By Brittany Maule, Indiana Department of Environmental Management, USA
About halfway through my graduate degree, I reached a point where I’d accomplished a few things. My new video was done on my research, I’d been selected to attend a competitive conference on science communication, and I had finished up a summer collecting data on algae in streams. Pausing, I should have hung my hat on a productive first year. But I didn’t feel this way – not at all. What I constantly felt was terrified that everything I was doing was wrong, and at any moment things would fall apart.
After a few more months I realized what I was feeling was part of a larger issue I had with imposter syndrome. Essentially a phenomenon where I couldn’t internalize my accomplishments, and I constantly felt like everyone else knew what they were doing much better than I did. I struggled with varying degrees of this throughout my graduate degree; however, by the end I picked up a few strategies that worked for me to deal with what I was feeling. Several articles have been written about imposter syndrome, and how it affects people from lots of different fields. I’m here to offer what worked for me.
- Talk About It
Acknowledge that you are struggling with feelings of inadequacy and voice your challenges to your peers, your friends, or your adviser. You may be surprised to learn that others are going through the same thing as you.
The worst time of graduate school was when I felt like I had to deal with and fight these feelings by myself; because I was feeling them I didn’t belong there. As soon as I let go of that feeling, and connected with other people, things improved for me. Talking with those who have similar experiences can also help you get in touch with resources that can help.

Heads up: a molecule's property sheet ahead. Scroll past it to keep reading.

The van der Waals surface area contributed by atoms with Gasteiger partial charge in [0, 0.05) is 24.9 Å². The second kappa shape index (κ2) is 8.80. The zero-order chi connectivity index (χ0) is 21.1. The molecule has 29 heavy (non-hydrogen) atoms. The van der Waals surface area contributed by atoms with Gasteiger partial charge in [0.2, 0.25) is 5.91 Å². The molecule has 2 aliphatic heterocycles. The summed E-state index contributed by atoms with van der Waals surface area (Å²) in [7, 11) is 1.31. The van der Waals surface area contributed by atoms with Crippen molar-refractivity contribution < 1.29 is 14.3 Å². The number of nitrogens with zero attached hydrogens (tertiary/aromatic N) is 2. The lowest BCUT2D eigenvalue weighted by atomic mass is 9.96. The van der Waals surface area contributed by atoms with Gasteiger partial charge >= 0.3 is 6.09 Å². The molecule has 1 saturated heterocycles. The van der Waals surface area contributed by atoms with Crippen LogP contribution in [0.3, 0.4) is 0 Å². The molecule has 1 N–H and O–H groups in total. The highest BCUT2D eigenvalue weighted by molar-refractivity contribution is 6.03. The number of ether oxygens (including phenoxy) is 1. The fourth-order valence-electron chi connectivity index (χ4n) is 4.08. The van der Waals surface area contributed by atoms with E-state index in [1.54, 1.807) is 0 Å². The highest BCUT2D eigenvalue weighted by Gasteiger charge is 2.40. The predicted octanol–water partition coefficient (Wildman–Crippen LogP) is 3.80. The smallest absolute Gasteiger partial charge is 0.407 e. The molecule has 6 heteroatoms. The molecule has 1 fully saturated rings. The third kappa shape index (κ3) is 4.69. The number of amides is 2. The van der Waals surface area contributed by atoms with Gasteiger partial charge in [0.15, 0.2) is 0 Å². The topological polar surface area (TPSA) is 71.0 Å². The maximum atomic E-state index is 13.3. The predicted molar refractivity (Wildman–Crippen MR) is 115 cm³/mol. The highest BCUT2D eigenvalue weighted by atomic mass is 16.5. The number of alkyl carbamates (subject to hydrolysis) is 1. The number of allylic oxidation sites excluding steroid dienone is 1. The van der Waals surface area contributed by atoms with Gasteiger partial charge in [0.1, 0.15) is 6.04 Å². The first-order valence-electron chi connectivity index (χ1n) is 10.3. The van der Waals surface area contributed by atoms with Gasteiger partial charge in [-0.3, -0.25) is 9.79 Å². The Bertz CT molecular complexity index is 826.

- Find the Thing that Helps You Start
For myself, one of the aspects of imposter syndrome was waking up and feeling paralyzed to move forward on my work. However, as soon as I got started on something I surprised myself with how productive I could be. Getting from “I can’t start anything” to “I gained some ground on my to do list” is different for everybody. For me, it was changing my environment. I could never accomplish anything at home where it was too easy to sleep, watch Netflix, or do anything else except what for what I should be doing. Realizing what you need to do to get started can help you break the paralysis, and move forward.
- Collect Some Data
As scientists, we want to see data. Turn your anxiety into your new experiment. One aspect of imposter syndrome for me was feeling like my work was never good enough; I was never spending enough time on my project. One strategy to combat this is to keep track of how many hours you are working on things, and compare it to see if you are meeting your goals. You may feel like this week you didn’t accomplish anything, but staring at numbers telling you otherwise can help you win that argument with the voice in your head. Another option that worked for me was making a list of 5-10 accomplishments I was genuinely proud of, and having it somewhere it can remind you of why you deserve to be doing what you are doing.
Remember that your experience is unique in that what works for me may not work for you. However, you are not alone in experiencing imposter syndrome, and there are lots of ways to help you move forward.
- Herrmann, R. 2016. Imposter syndrome is definitely a thing. The Chronicle of Higher Education. Available from: http://www.chronicle.com/article/Impostor-Syndrome-Is/238418
I recently got my M.S. in Biology at Ball State University where I studied aquatic ecology and science communication. I currently work on sampling and protecting drinking water sources in the state of Indiana. When I’m not buried in a novel I love hiking and writing about life and mischievous organisms on Eco-Troublemakers, and engaging about science on Twitter @BrittanyMaule.
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